Economy & Public Finance Management – Summary


Andhra Pradesh envisions itself as one of the top three Indian states by 2022, a developed state by 2029 and a leading global investment destination by 2050. The achievement of this vision necessitates sustained double digit economic growth over the next 15 years. The EPFM paper seeks to discuss the state of the economy as was, as is, and what it must become to realize its vision. Further, it explores strategies that the State may adopt in order to achieve its Vision.

Table 1: AP's performance relative to peer states
Particulars Year AP’s performance Performance of leading state
GSDP growth rate 2014-15 7.4 percent Puducherry (11.54 percent)
Per capita income 2014-15 prices Rs 90,517 Haryana (Rs 1,32,089)
Urbanisation rate 2011 29.5 percent Tamil Nadu (48.5 percent)
Unemployment rate 2012 Ranked #11 Gujarat (Ranked #1)
Rural workforce participation rate 2011-12 522 AP (Ranked #1)
Fiscal deficit as a percentage of GSDP 2013-14 2.1 percent Maharashtra (1.7 percent)
Revenue receipts as a percentage of GSDP 2013-14 9.3 percent Karnataka (10.5 percent)
Committed expenditure as a percentage of revenue expenditure 2013-14 53.9 percent Gujarat (38.3%)


The following are the challenges plaguing the state’s economy that are identified in the paper:

Low growth in Industrial Sector

Growth in AP’s industrial sector is struggling to gain momentum. From 2009 to 2014, industrial growth rates have remained at 5.6 percent, below the national average and far below the double digit growth rates of peer states like Tamil Nadu, Maharashtra, Karnataka and Gujarat.

Regional disparities in the level of development

Disparities are witnessed in the level of development between rural and urban areas on parameters such as unemployment rate (12 for rural and 43 for urban areas), labor force participation rate (477 for rural and 368 for urban areas) and workforce participation rate (399 for rural and 355 for urban areas).

High levels of unemployment / casual employment

The quality of employment remains a concern for the state; given the continuance of issues like low wage rates, the seasonality of employment, job insecurity, illiteracy, occupational hazards, etc. Around 94 percent of workers in the state are engaged in the unorganized sector, indicating the high prevalence of informal employment.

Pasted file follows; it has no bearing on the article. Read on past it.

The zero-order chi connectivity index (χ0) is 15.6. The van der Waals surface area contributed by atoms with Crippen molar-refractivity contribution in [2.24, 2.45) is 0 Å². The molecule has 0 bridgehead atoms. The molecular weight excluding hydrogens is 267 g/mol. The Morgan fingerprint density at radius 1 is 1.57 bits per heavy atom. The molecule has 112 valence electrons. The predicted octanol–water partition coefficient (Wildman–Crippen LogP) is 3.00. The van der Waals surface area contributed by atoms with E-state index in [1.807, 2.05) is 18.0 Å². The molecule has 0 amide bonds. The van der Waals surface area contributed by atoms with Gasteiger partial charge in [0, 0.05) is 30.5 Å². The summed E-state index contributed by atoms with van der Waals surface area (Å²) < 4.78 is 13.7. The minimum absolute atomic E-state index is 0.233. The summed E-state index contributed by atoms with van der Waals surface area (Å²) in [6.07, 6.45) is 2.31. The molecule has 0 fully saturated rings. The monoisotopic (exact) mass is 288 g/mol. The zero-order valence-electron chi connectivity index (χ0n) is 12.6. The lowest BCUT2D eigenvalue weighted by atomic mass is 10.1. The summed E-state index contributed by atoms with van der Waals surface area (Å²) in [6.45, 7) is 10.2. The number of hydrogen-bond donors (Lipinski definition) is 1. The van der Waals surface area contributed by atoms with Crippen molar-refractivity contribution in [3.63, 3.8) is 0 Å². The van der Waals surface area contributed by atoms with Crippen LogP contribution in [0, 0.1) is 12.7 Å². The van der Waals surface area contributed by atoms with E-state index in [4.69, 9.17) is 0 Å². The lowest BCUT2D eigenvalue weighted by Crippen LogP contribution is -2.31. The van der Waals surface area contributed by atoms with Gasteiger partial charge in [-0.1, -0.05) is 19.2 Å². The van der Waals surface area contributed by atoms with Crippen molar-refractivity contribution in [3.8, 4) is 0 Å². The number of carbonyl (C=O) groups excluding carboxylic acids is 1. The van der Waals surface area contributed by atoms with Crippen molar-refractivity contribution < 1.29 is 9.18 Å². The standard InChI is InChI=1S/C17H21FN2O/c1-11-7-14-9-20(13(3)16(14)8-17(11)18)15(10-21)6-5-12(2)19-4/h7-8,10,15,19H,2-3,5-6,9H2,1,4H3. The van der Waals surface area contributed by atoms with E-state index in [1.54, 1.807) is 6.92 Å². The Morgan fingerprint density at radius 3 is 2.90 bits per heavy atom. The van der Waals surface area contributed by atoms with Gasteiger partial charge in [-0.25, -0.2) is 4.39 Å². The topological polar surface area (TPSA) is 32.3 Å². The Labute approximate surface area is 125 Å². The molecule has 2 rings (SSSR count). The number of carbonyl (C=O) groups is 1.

Inadequate infrastructure financing

AP is presently considerably behind peer states in terms of quality infrastructure. In terms of infrastructure financing, the state must create a platform with regard to access to funds to the private sector. Innovative funding options must also be explored in this regard.

Gender gap in labor force participation

The gap between male and female labor force participation rates must be addressed by the state. AP witnessed a female participation rate of 166 in urban areas in 2014-15, as against a male participation rate of 567 in the same category. It witnessed a female participation rate of 375 in rural areas in 2014-15, as against a male participation rate of 584 in the same category.

The following are the challenges plaguing the state’s public finance management that are identified in the paper:

Deterioration in resource mobilization

The state’s finances have suffered post bifurcation in 2014, as Hyderabad, a hub of economic activity and an important source of government finance, now no longer contributes to residual Andhra Pradesh. This has led to severe financial imbalance in the residual state, which is compounded by a huge expenditure liability (allocated on the basis of a 58.3 percent population share for AP). Being a predominantly agricultural economy doesn't help the state's case.

High level of committed expenditure

This expenditure mainly consists of commitments towards the payment of salaries, pensions and interest. The state has a high level of committed expenditure (pegged at 88 percent) and limited control over it.

Public debt management

Poor debt management is reflected in the way the state has borrowed at high rates to finance its consumption expenditure and breached its FRBM limits.


The following are the strategies highlighted in the paper, as regards both economy and public finance management.

Stepping up investments & savings